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Nino Film Blog | October 25, 2014

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Panasonic GH2 – thoughts on Micro 4/3, short films & finally hacked

Panasonic GH2 – thoughts on Micro 4/3, short films & finally hacked

Months ago, it was still winter, I went out shooting with my buddies Gunther Machu and Peter Hainzl to test and compare the GH2 to the GH1.

Check out what we came up with … thanks to Peter for shooting most of the BTS stuff and to Gunther for editing such a nice piece out of it:


We also shot a little piece with both cameras in Vienna’s Augarten when it was VERY cold. Check it out, that’s “The Lonesome Player”:

You might remember Gunther for his great work with the GH1 before, or for the great guest blog post he wrote about the hacked GH1, often dubbed GH13, which was posted here one year ago. If you missed it, check it out here, it’s well worth reading.

Anyway, I wanted to do a review of the GH2 but I felt I didn’t have to add to much to what everybody else already wrote about. So we decided to take it for a spin together with the hacked GH13, and compare the two cameras in a real-life situation.

My conclusion is that the GH2 is a superior “DSLR” compared to the Canon line, technically speaking. Canon uses a very nasty “line-skipping” algorithm to acquire its 1080p images, I’ve written about it in detail here and even offered a suggestion on how to utilize the sensor’s higher resolution right here, theorizing about the procedures. Panasonic on the other hand uses real binning of the pixels, resulting in a considerably sharper overall image.

Micro 4/3 challenges, lenses

The Micro 4/3 standard used by Panasonic, while allowing smaller sizes for lenses, poses its own challenges. For one, the smaller sensor size means that you get a crop factor of x2 compared to full-frame 35mm lenses (like for the 5Dmk2). That is of course a problem on the wide angle, because e.g. every 20mm lens will give you a field of view of 40mm. Difficult. The Canon 7D, 550D, 600D and 60D use an APS-C sensor with a crop factor of x1.6, which is less challenging. Secondly, due to the smaller sensor you need fast lenses to achieve a more controlled depth of field. The most beautiful work I have seen so far was shot with a Voigtlander Nokton 25mm f/0.95 lens, but as you can tell, it’s not a bargain – but the images are well worth it.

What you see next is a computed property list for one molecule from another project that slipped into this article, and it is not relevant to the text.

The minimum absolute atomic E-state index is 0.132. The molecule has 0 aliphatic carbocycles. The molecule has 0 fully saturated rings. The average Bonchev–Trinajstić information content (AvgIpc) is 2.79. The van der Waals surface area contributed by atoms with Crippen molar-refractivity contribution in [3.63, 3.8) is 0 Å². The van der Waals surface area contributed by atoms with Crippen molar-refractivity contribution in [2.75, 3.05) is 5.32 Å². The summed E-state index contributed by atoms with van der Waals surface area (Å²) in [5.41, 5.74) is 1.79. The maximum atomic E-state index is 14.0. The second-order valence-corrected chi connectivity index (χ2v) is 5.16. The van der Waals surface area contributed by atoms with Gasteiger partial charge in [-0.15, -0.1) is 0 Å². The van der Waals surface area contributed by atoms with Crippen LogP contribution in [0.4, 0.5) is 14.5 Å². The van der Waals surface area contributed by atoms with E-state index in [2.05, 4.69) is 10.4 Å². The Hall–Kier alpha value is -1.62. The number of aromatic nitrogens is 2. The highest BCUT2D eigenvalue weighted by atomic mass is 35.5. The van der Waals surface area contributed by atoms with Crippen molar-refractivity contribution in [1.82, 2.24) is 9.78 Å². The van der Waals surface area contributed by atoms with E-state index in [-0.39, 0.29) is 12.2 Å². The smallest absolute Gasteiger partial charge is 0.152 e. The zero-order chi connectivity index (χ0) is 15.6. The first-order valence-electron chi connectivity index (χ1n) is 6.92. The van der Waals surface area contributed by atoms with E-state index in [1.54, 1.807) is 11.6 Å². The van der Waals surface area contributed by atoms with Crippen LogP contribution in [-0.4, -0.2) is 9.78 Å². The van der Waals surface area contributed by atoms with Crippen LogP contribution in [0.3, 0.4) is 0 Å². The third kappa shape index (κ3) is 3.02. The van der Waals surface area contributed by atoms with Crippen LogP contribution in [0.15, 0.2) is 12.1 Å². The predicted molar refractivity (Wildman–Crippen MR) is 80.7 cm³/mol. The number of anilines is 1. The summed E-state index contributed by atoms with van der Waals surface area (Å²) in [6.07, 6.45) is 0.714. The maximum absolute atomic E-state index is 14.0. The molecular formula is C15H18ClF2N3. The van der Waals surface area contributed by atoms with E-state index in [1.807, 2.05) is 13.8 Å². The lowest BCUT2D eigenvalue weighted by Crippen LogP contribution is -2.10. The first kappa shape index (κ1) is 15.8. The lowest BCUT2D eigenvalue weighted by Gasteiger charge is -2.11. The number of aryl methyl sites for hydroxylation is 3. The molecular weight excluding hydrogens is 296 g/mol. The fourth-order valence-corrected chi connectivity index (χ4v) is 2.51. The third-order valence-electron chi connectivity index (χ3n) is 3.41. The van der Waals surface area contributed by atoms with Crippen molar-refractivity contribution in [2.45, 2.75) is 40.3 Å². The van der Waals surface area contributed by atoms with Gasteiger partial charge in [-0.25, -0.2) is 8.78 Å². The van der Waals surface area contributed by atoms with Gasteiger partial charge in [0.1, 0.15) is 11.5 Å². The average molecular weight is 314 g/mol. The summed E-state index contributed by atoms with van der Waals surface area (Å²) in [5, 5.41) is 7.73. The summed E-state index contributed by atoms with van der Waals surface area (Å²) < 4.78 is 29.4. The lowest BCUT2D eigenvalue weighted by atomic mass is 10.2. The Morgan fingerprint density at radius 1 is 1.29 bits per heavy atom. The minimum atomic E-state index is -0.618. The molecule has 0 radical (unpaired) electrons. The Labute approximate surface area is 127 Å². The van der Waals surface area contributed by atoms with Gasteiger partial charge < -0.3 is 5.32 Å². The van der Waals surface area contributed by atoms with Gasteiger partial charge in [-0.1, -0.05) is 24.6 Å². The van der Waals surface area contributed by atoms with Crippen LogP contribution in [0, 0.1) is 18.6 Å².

Personally I’m not a fan of the Lumix lenses for Micro 4/3rd, although there are several fast ones out. I don’t particularly like the look of most of them. I didn’t notice that before I compared them to some great Canon L glass, attached to the GH2 and GH1 using a Kipon adapter during our test. The problem with Canon lenses is that there is no manual way to adjust the aperture, so you must adjust the aperture on a Canon DSLR before you attach it to the GH1 or GH2. Of course this is not a good way to work, but the Kipon adapter is a cheap mechanical device. Birger is coming out with a more advanced adapter with electrical components which will allow you to adjust aperture directly on the adapter. I have used the pre-production version of the Birger adapter for the Sony mount on the FS-100, and it worked great, but it will cost you around $800.

If you already own a series good lenses for your Canon DSLR, the adapter is well worth the investment, because you will be able to use your old lenses (and lenses should always be a long-term investment). As mentioned before though, there will be a crop factor of 2x.

So I am a much bigger fan of the Canon glass in comparison to most of the Lumix lenses. Especially the zooms are not as good and not a single Lumix zoom lens seems to have a constant aperture, which make them very hard to handle in a professional environment.